'Jadetech' is exactly what it sounds like: technology powered by jade. As mentioned in the first section of the review, in this world jade has certain mystical properties that can be exploited to produce powerful effects. The five colors of jade noted are:
  • Green (Earth: associated with strength/stamina)
  • Red (Fire: courage and power)
  • Blue (Water: cold, cunning and change)
  • White (Air: breath reason and freedom)
  • Black (Faith: basically an omni-jade to create strange effects)
In Fate terms, jade and the associated jade colors can be thought of as in-game aspect justification: while there are no hard rules to how jade can be incorporated to produce certain effects, the properties of each provides good guidelines.

Rules and rulings: Actions, Aspects and Consequences

If you are familiar with Fate Core, you already know much of how to do things and resolve action in Jadepunk: it uses the same four actions (Create Advantage, Overcome, Attack, Defend) as Core. The use of Aspects are the same, and the same systems for conflict resolution are presented as well. And if you aren't familiar with how to handle these things in Fate Core, all the rules are right there for you to read and reference.

And this is a good spot to point out a fact that I haven't specifically touched on until now: at a scant 139 pages, Jadepunk is a complete game system. Yes, I would like to see more Asset and character samples. And yes, I would like to see much of the world fleshed out some more. Hopefully we will see more of these in later supplements. But as it is, you have everything you need to play a full campaign and more, right here in a single volume. That's snazzy.

What is new here is the system for resolving duels. Well, actually, it not entirely new: it's simply a repurposing of the Contests system from Core to quickly and flavorfully resolve one-on-one fights. I won't go into the details here - this is a review, not an SRD - but suffice to say that I love the implementation and plan on using it for other Fate-based games.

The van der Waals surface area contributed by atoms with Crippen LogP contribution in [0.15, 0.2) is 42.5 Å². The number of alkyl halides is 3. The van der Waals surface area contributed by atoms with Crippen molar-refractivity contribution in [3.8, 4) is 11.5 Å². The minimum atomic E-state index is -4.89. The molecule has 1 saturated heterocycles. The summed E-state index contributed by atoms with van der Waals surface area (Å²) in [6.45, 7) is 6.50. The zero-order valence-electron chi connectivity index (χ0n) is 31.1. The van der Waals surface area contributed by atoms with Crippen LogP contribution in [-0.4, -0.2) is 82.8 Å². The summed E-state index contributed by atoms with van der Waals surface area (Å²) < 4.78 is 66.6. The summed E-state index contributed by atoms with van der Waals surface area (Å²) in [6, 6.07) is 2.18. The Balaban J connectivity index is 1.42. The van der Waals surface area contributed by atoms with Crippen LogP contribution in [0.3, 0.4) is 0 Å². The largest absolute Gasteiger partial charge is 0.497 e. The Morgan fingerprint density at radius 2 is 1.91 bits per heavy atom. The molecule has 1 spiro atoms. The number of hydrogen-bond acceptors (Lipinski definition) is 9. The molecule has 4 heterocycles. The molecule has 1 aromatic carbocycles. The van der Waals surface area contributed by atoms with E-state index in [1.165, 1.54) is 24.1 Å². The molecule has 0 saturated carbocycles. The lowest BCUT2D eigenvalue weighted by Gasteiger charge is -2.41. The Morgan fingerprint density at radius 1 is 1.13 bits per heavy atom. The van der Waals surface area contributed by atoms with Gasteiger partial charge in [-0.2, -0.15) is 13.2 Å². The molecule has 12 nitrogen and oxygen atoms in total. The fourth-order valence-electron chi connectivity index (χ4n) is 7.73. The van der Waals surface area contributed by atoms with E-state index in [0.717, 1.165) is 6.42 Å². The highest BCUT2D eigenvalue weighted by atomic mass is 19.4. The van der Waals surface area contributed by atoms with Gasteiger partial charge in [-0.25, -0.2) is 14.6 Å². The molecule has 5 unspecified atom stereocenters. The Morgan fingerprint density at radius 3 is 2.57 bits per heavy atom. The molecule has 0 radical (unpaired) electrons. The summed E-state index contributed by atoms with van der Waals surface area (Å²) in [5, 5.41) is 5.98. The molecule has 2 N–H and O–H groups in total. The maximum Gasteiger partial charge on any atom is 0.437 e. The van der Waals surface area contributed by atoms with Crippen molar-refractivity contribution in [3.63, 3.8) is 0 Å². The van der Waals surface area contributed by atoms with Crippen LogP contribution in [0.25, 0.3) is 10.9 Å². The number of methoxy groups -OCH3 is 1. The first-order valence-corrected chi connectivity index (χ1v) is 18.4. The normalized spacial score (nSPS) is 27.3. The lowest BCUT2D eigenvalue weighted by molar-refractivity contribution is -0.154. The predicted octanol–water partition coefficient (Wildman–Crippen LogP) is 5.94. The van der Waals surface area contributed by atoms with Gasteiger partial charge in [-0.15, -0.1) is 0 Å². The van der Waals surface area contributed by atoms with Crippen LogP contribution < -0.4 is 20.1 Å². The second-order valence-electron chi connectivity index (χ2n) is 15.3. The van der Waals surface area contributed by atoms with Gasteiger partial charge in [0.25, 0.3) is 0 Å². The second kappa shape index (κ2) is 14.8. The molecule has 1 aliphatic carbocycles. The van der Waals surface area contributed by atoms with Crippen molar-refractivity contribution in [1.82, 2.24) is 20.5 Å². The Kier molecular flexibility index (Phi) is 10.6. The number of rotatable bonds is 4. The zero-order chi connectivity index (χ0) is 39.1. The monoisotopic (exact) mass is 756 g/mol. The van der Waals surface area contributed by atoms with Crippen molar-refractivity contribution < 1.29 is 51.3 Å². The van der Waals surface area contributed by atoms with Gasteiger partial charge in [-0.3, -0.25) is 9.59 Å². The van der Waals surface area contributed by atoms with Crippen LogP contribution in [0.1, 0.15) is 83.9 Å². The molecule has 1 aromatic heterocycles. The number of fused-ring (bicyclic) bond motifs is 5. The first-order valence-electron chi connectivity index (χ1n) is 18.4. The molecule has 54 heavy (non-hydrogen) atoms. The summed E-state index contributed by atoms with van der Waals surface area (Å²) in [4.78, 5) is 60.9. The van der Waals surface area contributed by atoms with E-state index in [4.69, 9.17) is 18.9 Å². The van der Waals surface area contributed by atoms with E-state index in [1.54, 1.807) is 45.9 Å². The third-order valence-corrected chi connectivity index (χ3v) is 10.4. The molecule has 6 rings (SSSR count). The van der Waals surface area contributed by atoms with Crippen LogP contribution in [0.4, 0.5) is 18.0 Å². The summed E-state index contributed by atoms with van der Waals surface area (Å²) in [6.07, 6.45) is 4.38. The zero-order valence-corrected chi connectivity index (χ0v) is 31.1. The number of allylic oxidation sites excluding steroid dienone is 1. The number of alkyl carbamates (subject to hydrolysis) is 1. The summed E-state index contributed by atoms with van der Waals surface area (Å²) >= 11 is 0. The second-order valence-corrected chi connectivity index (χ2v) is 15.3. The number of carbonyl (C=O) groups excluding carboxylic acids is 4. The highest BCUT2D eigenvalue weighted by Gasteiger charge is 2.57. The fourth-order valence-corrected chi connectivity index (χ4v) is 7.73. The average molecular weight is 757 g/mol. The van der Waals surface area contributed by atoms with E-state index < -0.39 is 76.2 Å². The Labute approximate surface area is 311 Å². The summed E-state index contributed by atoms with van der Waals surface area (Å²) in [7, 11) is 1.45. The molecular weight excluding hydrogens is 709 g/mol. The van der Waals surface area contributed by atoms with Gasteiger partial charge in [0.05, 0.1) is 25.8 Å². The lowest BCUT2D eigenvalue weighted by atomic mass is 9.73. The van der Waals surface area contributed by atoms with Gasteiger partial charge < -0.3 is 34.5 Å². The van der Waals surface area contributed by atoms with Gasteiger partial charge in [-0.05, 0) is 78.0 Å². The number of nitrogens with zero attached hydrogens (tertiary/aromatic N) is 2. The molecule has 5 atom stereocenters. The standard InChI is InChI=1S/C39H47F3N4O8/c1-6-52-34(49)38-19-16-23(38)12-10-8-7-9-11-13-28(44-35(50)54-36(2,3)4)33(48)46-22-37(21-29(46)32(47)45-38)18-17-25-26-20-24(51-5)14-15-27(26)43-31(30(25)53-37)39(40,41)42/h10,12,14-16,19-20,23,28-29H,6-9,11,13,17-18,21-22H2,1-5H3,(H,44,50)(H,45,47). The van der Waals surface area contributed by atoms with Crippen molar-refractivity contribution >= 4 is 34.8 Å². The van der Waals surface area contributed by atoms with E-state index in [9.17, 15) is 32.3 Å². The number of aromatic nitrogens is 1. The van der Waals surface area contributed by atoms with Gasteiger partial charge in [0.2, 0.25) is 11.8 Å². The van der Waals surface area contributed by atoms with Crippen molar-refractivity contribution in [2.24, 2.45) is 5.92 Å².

If you are looking to convert your L5R game to Fate, I dare say that Jadepunk has you 90% covered already.

Kausao City and Beyond

The rest of the book covers the default setting of Kausao City, with gamemaster advice and instructions for creating NPC's with plenty of flavorful examples. If you are planning on using the setting - and you should consider it, it's a great setting- there's plenty of material for you to draw on here.

It's worth noting that by design Kausao is left with plenty of 'white space' for the GM and players to fill in their own details: you are expected and encouraged to make the setting your own at your table. If you are anything like me you were going to do that anyhow, but it's great to see this design philosophy called out and reinforced by the game's creators.

The suggestions for building NPC's (or 'faces') follows the cardinal rule that any great GM follows: Take Only What You Need to Survive. A basic NPC only needs a few aspects to define them; presented here as a Portrayal, Need and Secret aspect.

If they are more important to the story, and/or are meant to provide more active support or opposition, you can flesh them out with Professions and Assets. But most NPC's won't need these things, so a GM shouldn't bother building them out.

The book closes out with a very short section on District Creation (for filling in those white-spaces), some sample characters, and the all-important comprehensive index. And! On the PDF the index reference pages are bookmarked. This is in-line of the quality of the rest of the presentation and nice to see.


Jadepunk is a rare thing nowadays: a Fate game that costs actual money, even in PDF format. So does this game deserve your hard-earned gaming dollars?

I'm going to say that the answer to this is a resounding yes. The full PDF is only $14.99 - about what breakfast for two at Starbucks will cost you (Yeah, I live in Seattle. And yes, I get breakfast at Starbucks. Shut up, already). And the print and PDF version together is only $24.99 at the Reroll Productions store, which nets you a beautiful soft-bound book and a fully bookmarked and page-linked PDF.

Plus, as of this writing 30% of the profits from Jadepunk are contributed to worthy charities*. So some of your gaming dollars are going towards making the world a better place in larger ways: there's that too.

*Edit: This only applies to purchases made through the Reroll Productions store.


We will be looking at more at Jadepunk in the coming weeks and months, including some sweet character-builds as well as game reports from our upcoming 'Cyber Jadepunk' game, GM'd by the inestimable Gary Anastasio and featuring game co-designer Jacob Possin and his Jedi-inspired PC.